WASHINGTON, DC – Today, Sens. Bob Menendez (D-NJ) was joined by 224 members of congress, including Democratic leaders Harry Reid and Nancy Pelosi, in announcing they will file an amicus brief to the Supreme Court in support of the Obama administration’s executive actions in the United States v. Texas case — the legal case that currently blocks implementation of the President’s Deferred Action for Parents of Americans (DAPA) and expanded Deferred Action for Childhood Arrivals (DACA) programs.
With oral arguments scheduled for April 18th, and as Speaker Paul Ryan reportedly plans to force an unprecedented vote on a Resolution authorizing the filing of a legal brief against the President’s immigration executive actions on behalf of the entire House, the Democratic Members from both chambers make it clear in their brief that DAPA and expanded DACA are based on laws enacted by Congress that grant the Department of Homeland Security (DHS) broad discretion to determine how to best enforce our country’s immigration law.
“Congress, of course ‘legislates against a background assumption of prosecutorial discretion.’ Abuelhawa v. United States, 556 U.S. 816, 823 n.3 (2009),” wrote the members. “As this Court has ‘repeated time and again,’ an agency ‘has broad discretion to choose how best to marshal its limited resources and personnel to carry out its delegated responsibilities.’ Massachusetts v. EPA, 549 U.S. 497, 527 (2007). But in crafting the Nation’s immigration laws, Congress has not relied on implicit executive authority. Rather, Congress has explicitly made ‘broad grants of discretion’ to the Executive. Jean v. Nelson, 727 F.2d 957, 965 (11th Cir. 1984) (en banc), aff’d, 472 U.S. 846 (1985). Congress expressly authorized the Secretary (previously the Attorney General) to ‘establish such regulations; … issue such instructions; and perform such other acts as he deems necessary for carrying out his authority’ to execute the INA, including removal. 8 U.S.C. § 1103(a)(3).”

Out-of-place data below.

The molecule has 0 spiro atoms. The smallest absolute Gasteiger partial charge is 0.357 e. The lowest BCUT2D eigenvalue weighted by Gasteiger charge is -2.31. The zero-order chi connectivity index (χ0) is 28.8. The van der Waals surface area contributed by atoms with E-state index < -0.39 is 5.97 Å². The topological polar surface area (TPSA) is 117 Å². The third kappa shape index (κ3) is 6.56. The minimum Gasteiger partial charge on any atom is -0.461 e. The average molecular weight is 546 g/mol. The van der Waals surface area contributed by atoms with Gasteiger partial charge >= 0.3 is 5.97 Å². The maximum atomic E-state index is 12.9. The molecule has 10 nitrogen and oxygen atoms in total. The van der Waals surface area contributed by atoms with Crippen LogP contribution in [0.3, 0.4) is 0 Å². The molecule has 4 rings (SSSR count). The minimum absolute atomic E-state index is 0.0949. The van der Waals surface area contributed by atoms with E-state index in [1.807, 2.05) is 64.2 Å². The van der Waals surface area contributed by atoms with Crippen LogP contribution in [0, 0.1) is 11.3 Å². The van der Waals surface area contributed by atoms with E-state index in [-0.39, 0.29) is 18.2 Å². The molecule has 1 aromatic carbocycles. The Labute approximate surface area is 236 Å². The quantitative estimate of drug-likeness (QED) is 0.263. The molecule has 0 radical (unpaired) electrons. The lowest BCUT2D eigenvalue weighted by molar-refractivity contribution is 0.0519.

“This Court has observed that deferred action is a “commendable exercise in administrative discretion.” Reno v. American-Arab Anti-Discrimination Comm., 525 U.S. 471, 484 (1999) (“ADC”). Deferred action is not just a humanitarian exercise. Like other uses of deferred action, the DAPA Guidance facilitates the implementation of the Secretary’s priorities and promotes the efficient and effective execution of the immigration laws consistent with the limited enforcement resources available. The Guidance does this by encouraging eligible persons to submit to a background check so they can be identified and classified according to removal priority, and by enabling those with an economic need to support themselves lawfully.”
Citing the vast legal precedent that supports issuing rational enforcement practices like DAPA and expanded DACA, and outlining why the President’s actions fall within the Take Care clause of the Constitution, the members urge the Court to reverse the decision in the 5th Circuit Court of Appeals and vacate the preliminary injunction blocking the programs from being implemented.
“The DAPA Guidance reflects a decision by the Secretary, acting within finite congressional appropriations insufficient to remove every removable noncitizen, to channel DHS’s enforcement efforts according to a set of removal priorities and to make practical accommodations for low-priority noncitizens during their temporarily continued presence. That is not a deviation from the obligation to faithfully execute the laws; it is its fulfillment.”
The brief is signed by 39 Democrats in the Senate and 186 in the House. This is the second strong showing from Democrats in filing a legal brief supporting the President’s immigration executive actions.